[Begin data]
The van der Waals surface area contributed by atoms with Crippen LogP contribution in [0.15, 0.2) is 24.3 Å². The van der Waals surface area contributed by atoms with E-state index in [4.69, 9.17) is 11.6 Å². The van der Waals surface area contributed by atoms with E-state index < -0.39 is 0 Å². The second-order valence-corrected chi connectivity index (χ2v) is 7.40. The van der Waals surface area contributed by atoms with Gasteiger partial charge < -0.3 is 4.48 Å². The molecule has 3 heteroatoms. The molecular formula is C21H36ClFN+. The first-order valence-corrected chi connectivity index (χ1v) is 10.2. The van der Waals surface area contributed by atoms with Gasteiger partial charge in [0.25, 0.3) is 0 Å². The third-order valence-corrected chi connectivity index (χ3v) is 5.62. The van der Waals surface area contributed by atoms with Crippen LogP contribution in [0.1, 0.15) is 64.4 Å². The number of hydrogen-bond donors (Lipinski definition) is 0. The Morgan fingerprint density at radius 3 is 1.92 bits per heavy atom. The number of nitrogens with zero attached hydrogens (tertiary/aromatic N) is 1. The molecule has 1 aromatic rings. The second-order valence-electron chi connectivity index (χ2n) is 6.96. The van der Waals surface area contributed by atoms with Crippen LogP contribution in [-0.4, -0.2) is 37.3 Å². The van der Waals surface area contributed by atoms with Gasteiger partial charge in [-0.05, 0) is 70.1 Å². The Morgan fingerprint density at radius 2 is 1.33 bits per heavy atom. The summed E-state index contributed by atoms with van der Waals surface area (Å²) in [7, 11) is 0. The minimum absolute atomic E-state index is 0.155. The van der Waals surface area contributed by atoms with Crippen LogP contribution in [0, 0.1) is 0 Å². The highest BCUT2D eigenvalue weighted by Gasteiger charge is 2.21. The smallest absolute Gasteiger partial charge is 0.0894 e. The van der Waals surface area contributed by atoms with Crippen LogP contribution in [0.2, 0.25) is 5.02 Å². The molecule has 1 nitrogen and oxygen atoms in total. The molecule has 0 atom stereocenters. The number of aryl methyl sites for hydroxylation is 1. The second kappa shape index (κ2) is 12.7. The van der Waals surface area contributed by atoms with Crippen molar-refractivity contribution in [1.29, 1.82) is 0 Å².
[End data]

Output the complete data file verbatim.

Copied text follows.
The van der Waals surface area contributed by atoms with Crippen LogP contribution in [0.15, 0.2) is 24.3 Å². The van der Waals surface area contributed by atoms with E-state index in [4.69, 9.17) is 11.6 Å². The van der Waals surface area contributed by atoms with E-state index < -0.39 is 0 Å². The second-order valence-corrected chi connectivity index (χ2v) is 7.40. The van der Waals surface area contributed by atoms with Gasteiger partial charge < -0.3 is 4.48 Å². The molecule has 3 heteroatoms. The molecular formula is C21H36ClFN+. The first-order valence-corrected chi connectivity index (χ1v) is 10.2. The van der Waals surface area contributed by atoms with Gasteiger partial charge in [0.25, 0.3) is 0 Å². The third-order valence-corrected chi connectivity index (χ3v) is 5.62. The van der Waals surface area contributed by atoms with Crippen LogP contribution in [0.1, 0.15) is 64.4 Å². The number of hydrogen-bond donors (Lipinski definition) is 0. The Morgan fingerprint density at radius 3 is 1.92 bits per heavy atom. The number of nitrogens with zero attached hydrogens (tertiary/aromatic N) is 1. The molecule has 1 aromatic rings. The second-order valence-electron chi connectivity index (χ2n) is 6.96. The van der Waals surface area contributed by atoms with Crippen LogP contribution in [-0.4, -0.2) is 37.3 Å². The van der Waals surface area contributed by atoms with Gasteiger partial charge in [-0.05, 0) is 70.1 Å². The Morgan fingerprint density at radius 2 is 1.33 bits per heavy atom. The summed E-state index contributed by atoms with van der Waals surface area (Å²) in [7, 11) is 0. The minimum absolute atomic E-state index is 0.155. The van der Waals surface area contributed by atoms with Crippen LogP contribution in [0, 0.1) is 0 Å². The highest BCUT2D eigenvalue weighted by Gasteiger charge is 2.21. The smallest absolute Gasteiger partial charge is 0.0894 e. The van der Waals surface area contributed by atoms with Crippen LogP contribution in [0.2, 0.25) is 5.02 Å². The molecule has 1 nitrogen and oxygen atoms in total. The molecule has 0 atom stereocenters. The number of aryl methyl sites for hydroxylation is 1. The second kappa shape index (κ2) is 12.7. The van der Waals surface area contributed by atoms with Crippen molar-refractivity contribution in [1.29, 1.82) is 0 Å².